In Season - Autumn

Updated: Dec 16, 2021

Level up your cooking game with some fantastic seasonal produce

As the warmth of Summer begins to wane and Autumn shifts into gear, a whole new range of seasonal produce becomes available to us. While fruit falls out of favour as we draw ever closer to Winter, there is still a wide range of things to try. Read on as we discuss some of the key food items to keep an eye out for this October.

Some maritime magic

Langoustines, Lobster and Mussels are all in abundance this season. Both Lobster and Langoustines are highly versatile and can be used in a wide variety of dishes, their meat utilised in pastas risottos, or simply grilled.

Lobster still exudes a sense of luxury despite its availability so it is a great choice if you aim to impress. Mussels are also highly versatile and can be steamed, sauteed and infused with a variety of ingredients.

Game on

Autumn is when game becomes more prevalent with red deer being the most noteworthy mention. Found typically in the Highlands, this species of deer is typically hunted during

this time of year and are the largest deer in the UK.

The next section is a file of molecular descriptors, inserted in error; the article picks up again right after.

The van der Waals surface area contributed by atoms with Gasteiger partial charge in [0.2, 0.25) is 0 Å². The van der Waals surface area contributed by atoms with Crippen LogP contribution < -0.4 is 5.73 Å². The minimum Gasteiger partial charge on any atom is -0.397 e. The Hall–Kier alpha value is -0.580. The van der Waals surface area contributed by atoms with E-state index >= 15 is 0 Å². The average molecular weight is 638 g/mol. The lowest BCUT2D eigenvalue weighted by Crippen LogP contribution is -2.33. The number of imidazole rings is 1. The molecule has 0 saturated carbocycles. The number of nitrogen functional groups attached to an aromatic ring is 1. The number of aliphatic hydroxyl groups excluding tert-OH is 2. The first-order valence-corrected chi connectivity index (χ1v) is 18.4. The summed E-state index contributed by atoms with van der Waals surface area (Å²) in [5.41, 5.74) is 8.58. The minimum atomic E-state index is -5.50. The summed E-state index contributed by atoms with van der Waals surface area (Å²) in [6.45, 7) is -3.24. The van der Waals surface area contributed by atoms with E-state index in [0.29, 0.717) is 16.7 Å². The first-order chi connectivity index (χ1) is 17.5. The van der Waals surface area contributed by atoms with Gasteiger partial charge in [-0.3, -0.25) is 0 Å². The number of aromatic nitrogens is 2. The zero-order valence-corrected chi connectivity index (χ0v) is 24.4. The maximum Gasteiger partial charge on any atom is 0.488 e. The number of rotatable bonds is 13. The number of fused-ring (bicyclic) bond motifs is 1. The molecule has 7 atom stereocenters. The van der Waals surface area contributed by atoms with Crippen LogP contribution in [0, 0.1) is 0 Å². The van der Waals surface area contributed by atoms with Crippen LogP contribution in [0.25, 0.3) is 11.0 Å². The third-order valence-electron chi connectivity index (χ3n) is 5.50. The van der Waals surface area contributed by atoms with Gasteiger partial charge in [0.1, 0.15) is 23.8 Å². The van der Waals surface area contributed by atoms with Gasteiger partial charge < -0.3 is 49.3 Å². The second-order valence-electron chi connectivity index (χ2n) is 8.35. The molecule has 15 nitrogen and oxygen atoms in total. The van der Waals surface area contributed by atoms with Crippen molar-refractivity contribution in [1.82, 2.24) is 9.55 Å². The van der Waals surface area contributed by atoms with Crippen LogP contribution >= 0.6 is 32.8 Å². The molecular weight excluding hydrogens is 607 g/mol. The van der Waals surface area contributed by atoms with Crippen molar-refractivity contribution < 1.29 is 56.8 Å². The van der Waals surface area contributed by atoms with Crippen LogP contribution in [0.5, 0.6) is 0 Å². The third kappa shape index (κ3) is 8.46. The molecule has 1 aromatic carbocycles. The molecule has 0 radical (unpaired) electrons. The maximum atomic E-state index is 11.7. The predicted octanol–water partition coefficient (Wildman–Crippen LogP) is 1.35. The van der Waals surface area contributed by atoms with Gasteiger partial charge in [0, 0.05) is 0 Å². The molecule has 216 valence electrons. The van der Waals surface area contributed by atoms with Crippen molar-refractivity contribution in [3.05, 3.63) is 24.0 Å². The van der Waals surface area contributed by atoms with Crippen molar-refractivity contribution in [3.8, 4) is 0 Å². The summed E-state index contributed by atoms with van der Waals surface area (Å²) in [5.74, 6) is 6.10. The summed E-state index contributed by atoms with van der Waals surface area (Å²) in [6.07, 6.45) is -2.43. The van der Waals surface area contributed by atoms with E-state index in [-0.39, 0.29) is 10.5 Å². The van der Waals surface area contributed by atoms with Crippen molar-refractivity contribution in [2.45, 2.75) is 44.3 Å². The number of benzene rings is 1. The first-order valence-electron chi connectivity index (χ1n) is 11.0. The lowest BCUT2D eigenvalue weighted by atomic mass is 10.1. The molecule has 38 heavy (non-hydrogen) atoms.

Venison cuts tend to be much leaner than comparable cuts of beef; the meat is also high in protein, more varied in amino-acids and typically lower in calories, making it a healthy choice compared to more traditional meat options. Like other meats, venison can be prepped in various ways - why not try it in a stew, or cook it for a burger for a leaner alternative.

Just below the surface

While very few fruits stay in season at this time of year, vegetables continue to maintain their relevancy in Autumn. Parsnips are an excellent choice this time of year and are great

when roasted and pureed. They also make a great addition to soups. Leeks are another versatile choice that pairs well with other ingredients. This vegetable is welcome in soups, quiche, pies or cooked alongside seafood.

Off the beaten path

Look out for wood hedgehogs and rose hips while out on your foraging adventures this season. Rose hips, found on the popular flower of the same name, contain vitamin C and

make a good ingredient for cordials, teas and jellies.

Wood hedgehogs (the mushroom not the animal!) is a well-flavoured and popular edible species that can be identified by the ‘spines’ found underneath the cap. However, foraging for mushrooms can be dangerous for those unaware of what is safe to eat, so don’t be afraid to ask for help and use identification guides to make sure what you are picking is usable in the kitchen.

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